BY Matthias Dusini in Reviews | 03 MAR 02
Featured in
Issue 65

Dorit Margreiter

Galerie im Taxispalais, Innsbruck, Austria

BY Matthias Dusini in Reviews | 03 MAR 02

The starting point for Dorit Margreiter's exhibition 'Everyday Life' was a stage covered in black fabric. Half of the backdrop was covered with coloured wooden panels, while the other half was open to reveal a set of video screens. It looked like the building frame of a bungalow under construction, and it brought together a number of themes that resonated through the gallery.

Key reference point for the show was Pierre Koenig's Case Study House # 22 (1960), or rather, a reproduction from Harper's Bazaar of Julius Shulman's famous photograph of the house, showing it hovering like a spaceship over the twinkling lights of after-hours Los Angeles. A video featured the house's owner, Charlotta Stahl, talking about the money she has earned renting the property out to film and fashion companies. But the popularization of modern architecture in film was only one of Margreiter's themes. Another was architecture's everyday role in creating identity. This was already hinted at in the exhibition guide, which explained that the wall panels were identical in colour to those used by the American lifestyle guru Martha Stewart for her interior decoration products, sold under the brand name 'Martha Stewart Everyday'.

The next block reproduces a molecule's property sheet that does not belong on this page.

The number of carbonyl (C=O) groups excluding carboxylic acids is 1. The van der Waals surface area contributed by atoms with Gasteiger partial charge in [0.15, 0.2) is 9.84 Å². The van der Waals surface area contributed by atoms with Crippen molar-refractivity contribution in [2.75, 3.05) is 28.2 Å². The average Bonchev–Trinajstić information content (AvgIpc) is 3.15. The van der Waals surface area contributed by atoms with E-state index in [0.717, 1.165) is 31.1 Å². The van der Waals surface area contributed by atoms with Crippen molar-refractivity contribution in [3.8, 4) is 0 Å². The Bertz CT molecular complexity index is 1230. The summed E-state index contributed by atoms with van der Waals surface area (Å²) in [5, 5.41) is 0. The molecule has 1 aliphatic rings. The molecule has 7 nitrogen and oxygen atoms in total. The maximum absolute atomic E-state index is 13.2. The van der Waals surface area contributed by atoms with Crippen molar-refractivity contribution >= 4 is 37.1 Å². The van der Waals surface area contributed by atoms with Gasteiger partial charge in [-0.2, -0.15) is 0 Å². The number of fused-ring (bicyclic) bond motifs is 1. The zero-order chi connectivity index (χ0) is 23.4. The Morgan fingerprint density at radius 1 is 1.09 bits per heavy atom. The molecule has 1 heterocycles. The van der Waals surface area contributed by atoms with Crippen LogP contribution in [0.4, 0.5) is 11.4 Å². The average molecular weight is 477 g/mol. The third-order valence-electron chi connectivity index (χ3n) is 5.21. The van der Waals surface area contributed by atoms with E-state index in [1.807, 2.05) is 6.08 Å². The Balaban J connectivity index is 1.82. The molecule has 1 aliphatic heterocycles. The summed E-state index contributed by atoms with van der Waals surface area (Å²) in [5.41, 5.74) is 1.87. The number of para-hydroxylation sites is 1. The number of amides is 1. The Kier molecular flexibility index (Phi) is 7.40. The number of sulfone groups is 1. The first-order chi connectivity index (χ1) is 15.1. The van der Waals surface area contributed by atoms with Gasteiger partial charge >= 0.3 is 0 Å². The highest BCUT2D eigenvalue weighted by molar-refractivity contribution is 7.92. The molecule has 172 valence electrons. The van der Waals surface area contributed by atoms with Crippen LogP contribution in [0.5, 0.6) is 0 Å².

The video Short Hills (1999) drew on Margreiter's own family history, as the daughter of a woman who had emigrated from Hong Kong. She visited her teenage cousins, now also living in the USA, and now apparently addicted to TV soap operas. The video - played on a VCR unit that was itself placed on a green model landscape, like a house in the hills - showed interviews with the teenagers before moving on to explore the architecture featured in the soaps. The shows' Disneyesque suburban aesthetic mirrored exactly the dream-home reality of the environments inhabited by Margreiter's relatives. And the insidiousness of mass-media influence was revealed by a set of plans for a new living room cupboard - shown as a blueprint and designed to fit the various electronic gadgets that are to be stored in it. Another example of Margreiter's technique of using 'found' biographical material was a work that appropriated an ad for an Austrian kitchen company (Everyday Life 2001). It shows the artist's mother, Elaine, carefully cooking chop suey from a printed recipe: the dish was invented by US immigrants and is unknown in China.

However, the show was more than just a neatly ordered, three-dimensional study in cultural science. One of Margreiter's recurring themes is the architectural context and the role that a building's spectators, or rather 'users', play in its creation. Here, as the sun went down, visitors in the central downstairs gallery could look up through the glass ceiling at a concrete wall dividing the exhibition space from its surroundings. Onto this wall Margreiter projected Long Shot (2001), a video of a landscape she had filmed in Monument Valley. The space was thus turned into something like a drive-in, and the gallery architecture itself took on an artificial quality, like another video projection in the complex network of recycled images.

Matthias Dusini is a writer and editor of the magazine Falter. He lives in Vienna. His most recent book, written jointly with Thomas Edlinger, is In Anführungszeichen – Glanz und Elend der Political Correctness (Quote Unquote – The Splendour and Misery of Political Correctness, Suhrkamp, 2012).